2021 Trends: 5 Ways City Living Will Change In The Wake Of The Pandemic

2021 Trends: 5 Ways City Living Will Change In The Wake Of The PandemicPhoto:  Quang Nguyen Vinh/Pexels

Everyone is wondering how city living will change in the wake of the coronavirus pandemic. Indeed, our curiosity has been so extreme that many people didn’t question it when fake images of dolphins swimming in the canals of Venice circulated online. We are living through such strange times, that it feels like anything could be possible. Indeed, all predictions at this stage are estimates. However, given the public sentiment that we have seen throughout the pandemic, we can safely assume that city living will adapt in the following five ways:


A New Office-Based and Work from Home Balance

We have all had our lives shaken out of whack in the past 12 months, juggling homeschooling, working from home, and minimising visits to the local supermarket. Post-pandemic, we can expect to see a gradual return to the office environment. However, most companies are likely to maintain a flexible approach. 

There has already been a sharp upward trend in demand for serviced offices in Melbourne, which is reflective of a broader trend towards smaller and more adaptable office environments, which accommodate meeting spaces and hot-desking arrangements.


A More Cautious Approach to Disease Prevention

Our new COVID-routine of handwashing, sanitising, and social distancing is likely to become a part of life for a long time to come. People’s new awareness of the spread of germs will continue to alter our day-to-day habits. Public transport may need to evolve, wearing masks in the street will be commonplace, and people will be more likely to work from home or take the day off rather than come into work with a cough or cold.

Cleaner and Less Crowded Major Cities

We have already seen many people relocate away from large cities and reduce their office time from five days each week to two or three. Alongside these personal changes, the whole world watched the impact on our energy usage and the environment. In Europe, electricity consumption dropped by 30-40%, and air quality in major cities improved dramatically. There will be a public push to preserve these changes as we move forward. 

A Demand for Simple Pleasures

With a slower approach to life and more time spent at home, we’ve seen a return of many traditional pastimes like growing backyard veggie gardens and baking bread. People rediscovered the joy of breathing in the fresh air while they cycled around their local area. Taking a stroll down around the neighbourhood became a treat. We have spent more time with our families and loved ones and less time sitting in traffic. As this trend continues, you can expect to see container gardens appearing on balconies around the city and local composting initiatives springing up around you.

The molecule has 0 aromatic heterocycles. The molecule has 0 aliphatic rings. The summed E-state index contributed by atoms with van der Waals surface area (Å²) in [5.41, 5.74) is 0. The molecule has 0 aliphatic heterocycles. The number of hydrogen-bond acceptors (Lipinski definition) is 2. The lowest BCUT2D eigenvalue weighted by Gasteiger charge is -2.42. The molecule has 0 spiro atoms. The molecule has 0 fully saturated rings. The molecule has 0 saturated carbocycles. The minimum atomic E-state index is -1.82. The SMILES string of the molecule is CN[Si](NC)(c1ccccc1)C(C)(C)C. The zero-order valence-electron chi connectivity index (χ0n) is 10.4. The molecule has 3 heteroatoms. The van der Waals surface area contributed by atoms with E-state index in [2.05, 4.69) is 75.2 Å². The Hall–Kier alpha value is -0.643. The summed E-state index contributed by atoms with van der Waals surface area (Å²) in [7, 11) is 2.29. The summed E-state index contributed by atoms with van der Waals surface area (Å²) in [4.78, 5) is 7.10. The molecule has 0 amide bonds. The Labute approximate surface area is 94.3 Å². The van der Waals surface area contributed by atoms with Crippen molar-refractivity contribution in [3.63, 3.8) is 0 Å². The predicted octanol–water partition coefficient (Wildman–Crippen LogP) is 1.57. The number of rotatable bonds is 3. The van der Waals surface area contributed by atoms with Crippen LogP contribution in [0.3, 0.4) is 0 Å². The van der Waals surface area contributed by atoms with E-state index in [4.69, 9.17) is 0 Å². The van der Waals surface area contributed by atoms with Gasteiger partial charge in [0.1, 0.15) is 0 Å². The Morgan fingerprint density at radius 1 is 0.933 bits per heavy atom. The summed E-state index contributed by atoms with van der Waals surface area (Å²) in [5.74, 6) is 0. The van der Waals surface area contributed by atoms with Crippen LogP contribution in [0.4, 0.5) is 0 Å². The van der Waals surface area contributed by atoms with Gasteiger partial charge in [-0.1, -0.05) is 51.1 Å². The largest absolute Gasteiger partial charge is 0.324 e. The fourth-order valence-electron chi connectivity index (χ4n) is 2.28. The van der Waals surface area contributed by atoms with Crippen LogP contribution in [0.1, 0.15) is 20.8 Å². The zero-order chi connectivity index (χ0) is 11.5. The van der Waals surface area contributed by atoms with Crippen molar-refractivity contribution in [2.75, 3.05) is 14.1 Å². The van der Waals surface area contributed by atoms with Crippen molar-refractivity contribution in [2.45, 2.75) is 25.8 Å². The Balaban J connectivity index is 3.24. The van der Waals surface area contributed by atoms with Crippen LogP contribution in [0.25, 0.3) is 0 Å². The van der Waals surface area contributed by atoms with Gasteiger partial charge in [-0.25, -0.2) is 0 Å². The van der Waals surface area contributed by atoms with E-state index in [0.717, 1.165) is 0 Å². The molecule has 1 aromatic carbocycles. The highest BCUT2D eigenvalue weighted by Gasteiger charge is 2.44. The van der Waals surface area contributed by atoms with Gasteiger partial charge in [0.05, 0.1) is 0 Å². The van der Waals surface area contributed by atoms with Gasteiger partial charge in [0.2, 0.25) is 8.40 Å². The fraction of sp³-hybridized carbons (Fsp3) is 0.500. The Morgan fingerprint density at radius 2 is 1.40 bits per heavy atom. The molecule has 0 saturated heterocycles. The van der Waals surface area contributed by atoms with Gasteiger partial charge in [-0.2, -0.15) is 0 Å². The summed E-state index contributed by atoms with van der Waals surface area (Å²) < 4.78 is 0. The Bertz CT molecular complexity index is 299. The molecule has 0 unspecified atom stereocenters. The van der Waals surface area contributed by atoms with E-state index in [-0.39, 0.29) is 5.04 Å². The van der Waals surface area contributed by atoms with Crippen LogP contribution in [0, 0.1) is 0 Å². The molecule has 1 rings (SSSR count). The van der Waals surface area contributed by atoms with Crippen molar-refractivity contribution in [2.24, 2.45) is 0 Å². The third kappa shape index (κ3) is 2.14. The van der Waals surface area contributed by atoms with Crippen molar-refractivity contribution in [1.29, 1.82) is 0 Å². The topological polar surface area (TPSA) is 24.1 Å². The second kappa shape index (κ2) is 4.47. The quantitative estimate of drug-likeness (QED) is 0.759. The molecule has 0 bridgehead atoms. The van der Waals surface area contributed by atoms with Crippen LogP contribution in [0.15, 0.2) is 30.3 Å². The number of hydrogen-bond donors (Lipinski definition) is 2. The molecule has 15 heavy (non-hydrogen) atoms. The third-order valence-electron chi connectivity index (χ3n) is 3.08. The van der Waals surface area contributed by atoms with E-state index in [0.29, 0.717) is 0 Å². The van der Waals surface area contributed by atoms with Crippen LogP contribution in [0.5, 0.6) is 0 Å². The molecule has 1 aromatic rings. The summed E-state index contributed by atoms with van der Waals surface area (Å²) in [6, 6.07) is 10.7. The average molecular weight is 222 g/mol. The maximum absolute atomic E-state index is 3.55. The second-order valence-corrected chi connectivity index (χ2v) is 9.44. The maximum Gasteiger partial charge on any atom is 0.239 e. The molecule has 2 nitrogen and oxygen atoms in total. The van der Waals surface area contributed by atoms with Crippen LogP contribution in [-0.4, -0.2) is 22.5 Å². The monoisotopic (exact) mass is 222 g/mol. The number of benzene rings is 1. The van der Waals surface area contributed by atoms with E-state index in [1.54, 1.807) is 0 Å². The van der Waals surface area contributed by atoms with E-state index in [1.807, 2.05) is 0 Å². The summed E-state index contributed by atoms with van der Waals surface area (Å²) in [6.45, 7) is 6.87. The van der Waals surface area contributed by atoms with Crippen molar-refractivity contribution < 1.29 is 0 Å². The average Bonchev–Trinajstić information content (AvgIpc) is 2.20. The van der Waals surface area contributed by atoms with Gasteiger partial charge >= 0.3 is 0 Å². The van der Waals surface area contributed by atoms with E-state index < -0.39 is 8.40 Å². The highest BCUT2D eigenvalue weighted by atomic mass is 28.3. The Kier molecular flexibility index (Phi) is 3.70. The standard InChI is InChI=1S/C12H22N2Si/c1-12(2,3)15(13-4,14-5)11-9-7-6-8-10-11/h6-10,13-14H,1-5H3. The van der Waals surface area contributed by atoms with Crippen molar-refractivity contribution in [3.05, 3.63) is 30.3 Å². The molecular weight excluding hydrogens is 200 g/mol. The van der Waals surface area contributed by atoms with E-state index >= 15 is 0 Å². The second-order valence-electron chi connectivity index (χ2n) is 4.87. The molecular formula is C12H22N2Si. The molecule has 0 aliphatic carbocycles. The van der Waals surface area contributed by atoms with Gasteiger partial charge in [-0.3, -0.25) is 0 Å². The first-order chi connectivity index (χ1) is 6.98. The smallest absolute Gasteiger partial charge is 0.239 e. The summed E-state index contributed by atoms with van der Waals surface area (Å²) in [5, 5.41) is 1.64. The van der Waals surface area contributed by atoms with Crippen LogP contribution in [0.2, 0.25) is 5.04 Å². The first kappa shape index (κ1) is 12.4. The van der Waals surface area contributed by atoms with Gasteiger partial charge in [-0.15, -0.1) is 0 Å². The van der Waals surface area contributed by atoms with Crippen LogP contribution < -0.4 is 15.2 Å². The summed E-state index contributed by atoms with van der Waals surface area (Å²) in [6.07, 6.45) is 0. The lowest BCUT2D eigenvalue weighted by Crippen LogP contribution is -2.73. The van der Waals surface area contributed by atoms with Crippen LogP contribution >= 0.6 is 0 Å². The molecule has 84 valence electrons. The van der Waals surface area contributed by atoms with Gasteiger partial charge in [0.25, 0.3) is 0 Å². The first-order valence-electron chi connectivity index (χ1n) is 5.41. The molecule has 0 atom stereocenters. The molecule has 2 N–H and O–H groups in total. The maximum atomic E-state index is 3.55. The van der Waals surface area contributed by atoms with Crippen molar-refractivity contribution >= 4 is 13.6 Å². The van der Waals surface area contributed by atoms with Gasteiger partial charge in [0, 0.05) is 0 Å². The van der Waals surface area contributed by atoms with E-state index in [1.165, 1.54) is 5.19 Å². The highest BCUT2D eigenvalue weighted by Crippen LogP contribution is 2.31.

A Greener Approach

The outbreak of the COVID-19 pandemic coincided with a time when there were enormous amounts of publicity surrounding climate change. In many people’s minds, the challenges that followed cemented the fact that we can’t go on living the way we have been. We need to slow down our fast-paced lives, we need to consume less, and we need to move towards more sustainable lifestyles. 

These public sentiments will lead to increasing pressure on governments and large corporations to step up and take on more aggressive emissions targets. It will also result in a higher demand for green spaces within the city and more thoughtful city planning, with smart energy initiatives continuing to be a priority.

The pandemic has been responsible for a devastating loss of lives around the world. However, there have also been positive changes, and it’s safe to say that cities will never be quite the same again.

The following two tabs change content below.

Guest Author

Disclaimer: The opinions expressed in this article are the personal opinions of the author. Mediatimes is not responsible for the accuracy, completeness, suitability, or validity of any information on this article. All information is provided on an as-is basis. The information, facts or opinions appearing in the article do not reflect the views of Mediatimes and Mediatimes does not assume any responsibility or liability for the same.